The Obama administration’s $838 billion economic stimulus plan survived a key vote in the Senate, putting a compromise version of the bill on track for passage Tuesday.
With the help of Republican Sens. Susan Collins, Olympia Snowe and Arlen Specter, the Democrats locked in the votes needed to end debate on the bill. The final vote was 61 in favor, 36 opposed. The bill is expected to survive a full vote in the Senate on Tuesday, setting up a battle with the House as the two chambers try to iron out differences between their versions of the bill. Obama wants both chambers to come to an agreement so he can have the bill on his desk by Presidents Day, which is next Monday. The House’s $819 stimulus bill passed without a single Republican vote nearly two weeks ago. Senators spent the past week debating amendments. Late Friday, a working coalition of Democrats and some Republicans reached a compromise that trimmed billions in spending from an earlier version. The president has been trying to sell the plan, with town hall meetings in Indiana and Florida, as well as a prime-time news conference Monday night. Watch Obama try to sell the plan »
Stimulus will lead to ‘disaster,’ Republican warns
Money: Stimulus: What’s next How House and Senate differ
“Every economist agrees that the government spending in a recession is essential,” said Sen. Claire McCaskill, D-Missouri. “So this bill isn’t perfect, but it’s essential.” The House and Senate differ on spending and tax cuts. Read about how the House and Senate bills differ In the Senate, the only way Democrats could lure some of the needed Republican votes was by slashing spending, but House Democrats are balking because a big chunk of those cuts are aimed at education. For example, the Senate sliced $40 billion in funding to the states to help local officials avoid cutbacks in education and other services. The Senate also eliminated $19 billion for school construction and cut early education funding in half. The Senate version of the bill also makes changes to the president’s signature middle class tax cuts. Obama had campaigned on tax breaks for those making $75,000 or less. The Senate version provides tax breaks for individuals making $70,000 a year or less or for couples making $140,000 a year or less. That’s different than the $150,000 in the House bill. The Senate also has a $70 billion one-year provision to patch the AMT, the alternative minimum tax. The tax was intended to place a tax on the wealthy but now hits many middle-class families. In the House, several members are trying to work toward a consensus. “Nobody should say, ‘It’s my way or the highway,'” said Rep. Chris Van Hollen, D-Maryland. “At this point in time, let’s get something big and done now.” Here are some other differences between the two bills: The Senate bill, unlike the House version, would make the first $2,400 of unemployment benefits tax free. Both the Senate and House bills extend the time that jobless workers can collect benefits. The Senate bill includes an amendment that would let those who buy a car in 2009 deduct the interest they pay on their car loan as well as the sales tax charged in the purchase. The House bill doesn’t include this provision. The Senate bill doubles the House’s tax credit for first-time homebuyers to $15,000, a measure championed by Republicans in the Senate. When Obama spoke with House Democrats last week, he urged them to “not make the perfect the enemy of the essential” One dissenting voice in the Senate is Republican Sen. John McCain, Obama’s opponent in the presidential race. The Arizona senator called the bill “generational theft.” “We’re laying multitrillion dollars of debt on future generations of Americans,” McCain said on CBS. “I can’t support such a thing.” Sen. Richard Shelby, R-Alabama, is also refusing to support the measure. “We are going down a road to financial disaster. Everybody on the street in America understands that,” he said Sunday on CNN’s “State of the Union.” “This is not the right road to go. We’ll pay dearly,” he said.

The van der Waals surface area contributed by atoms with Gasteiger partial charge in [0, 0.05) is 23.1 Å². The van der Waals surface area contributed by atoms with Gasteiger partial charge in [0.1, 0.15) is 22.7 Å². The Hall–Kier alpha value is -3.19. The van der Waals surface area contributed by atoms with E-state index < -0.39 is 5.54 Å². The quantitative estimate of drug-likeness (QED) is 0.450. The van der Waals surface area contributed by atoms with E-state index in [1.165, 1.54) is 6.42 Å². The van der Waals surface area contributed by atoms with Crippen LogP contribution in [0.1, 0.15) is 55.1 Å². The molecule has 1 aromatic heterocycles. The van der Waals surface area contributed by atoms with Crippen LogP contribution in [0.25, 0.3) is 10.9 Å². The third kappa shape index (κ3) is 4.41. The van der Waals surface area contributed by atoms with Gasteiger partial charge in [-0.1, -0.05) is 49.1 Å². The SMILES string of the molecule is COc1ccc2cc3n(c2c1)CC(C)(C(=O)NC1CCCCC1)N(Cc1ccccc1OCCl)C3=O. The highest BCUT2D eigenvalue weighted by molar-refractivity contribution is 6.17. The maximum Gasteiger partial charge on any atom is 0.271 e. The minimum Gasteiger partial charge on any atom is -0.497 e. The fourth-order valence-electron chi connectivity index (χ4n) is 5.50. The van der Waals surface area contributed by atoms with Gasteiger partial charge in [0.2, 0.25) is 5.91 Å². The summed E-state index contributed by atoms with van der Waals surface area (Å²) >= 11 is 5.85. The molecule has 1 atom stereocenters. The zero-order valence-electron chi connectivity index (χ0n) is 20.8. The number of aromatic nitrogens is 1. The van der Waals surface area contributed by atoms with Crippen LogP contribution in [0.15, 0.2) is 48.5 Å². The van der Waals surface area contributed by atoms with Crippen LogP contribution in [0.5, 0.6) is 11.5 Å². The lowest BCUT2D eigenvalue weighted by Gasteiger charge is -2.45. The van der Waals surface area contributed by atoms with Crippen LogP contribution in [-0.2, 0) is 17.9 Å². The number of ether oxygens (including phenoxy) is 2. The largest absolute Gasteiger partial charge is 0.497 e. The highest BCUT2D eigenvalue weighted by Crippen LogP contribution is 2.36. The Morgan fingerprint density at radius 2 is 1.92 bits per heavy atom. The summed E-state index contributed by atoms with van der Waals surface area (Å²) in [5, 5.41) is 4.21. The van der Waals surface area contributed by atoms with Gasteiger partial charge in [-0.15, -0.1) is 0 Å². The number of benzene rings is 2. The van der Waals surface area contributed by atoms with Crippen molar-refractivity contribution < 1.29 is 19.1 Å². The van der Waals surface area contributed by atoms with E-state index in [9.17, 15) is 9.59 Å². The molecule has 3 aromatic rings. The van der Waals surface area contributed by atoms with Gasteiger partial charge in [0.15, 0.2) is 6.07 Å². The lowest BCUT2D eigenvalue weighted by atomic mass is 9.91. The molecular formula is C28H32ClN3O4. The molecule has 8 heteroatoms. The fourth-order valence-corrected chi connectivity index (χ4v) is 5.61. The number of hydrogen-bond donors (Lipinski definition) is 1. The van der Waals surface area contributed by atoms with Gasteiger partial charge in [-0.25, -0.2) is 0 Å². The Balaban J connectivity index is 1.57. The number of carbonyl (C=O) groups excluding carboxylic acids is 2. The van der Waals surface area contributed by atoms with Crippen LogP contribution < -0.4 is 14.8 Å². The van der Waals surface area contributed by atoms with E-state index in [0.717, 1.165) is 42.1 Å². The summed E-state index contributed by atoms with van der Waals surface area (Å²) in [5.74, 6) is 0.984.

The nonpartisan Congressional Budget Office reported last week that the stimulus measure, as it’s presented now, is likely to create between 1.3 million and 3.9 million jobs by the end of 2010, lowering a projected unemployment rate of 8.7 percent by up to 2.1 percentage points. But the CBO warned the long-term effect of that much government spending over the next decade could “crowd out” private investment, lowering long-term economic growth forecasts by 0.1 percent to 0.3 percent by 2019.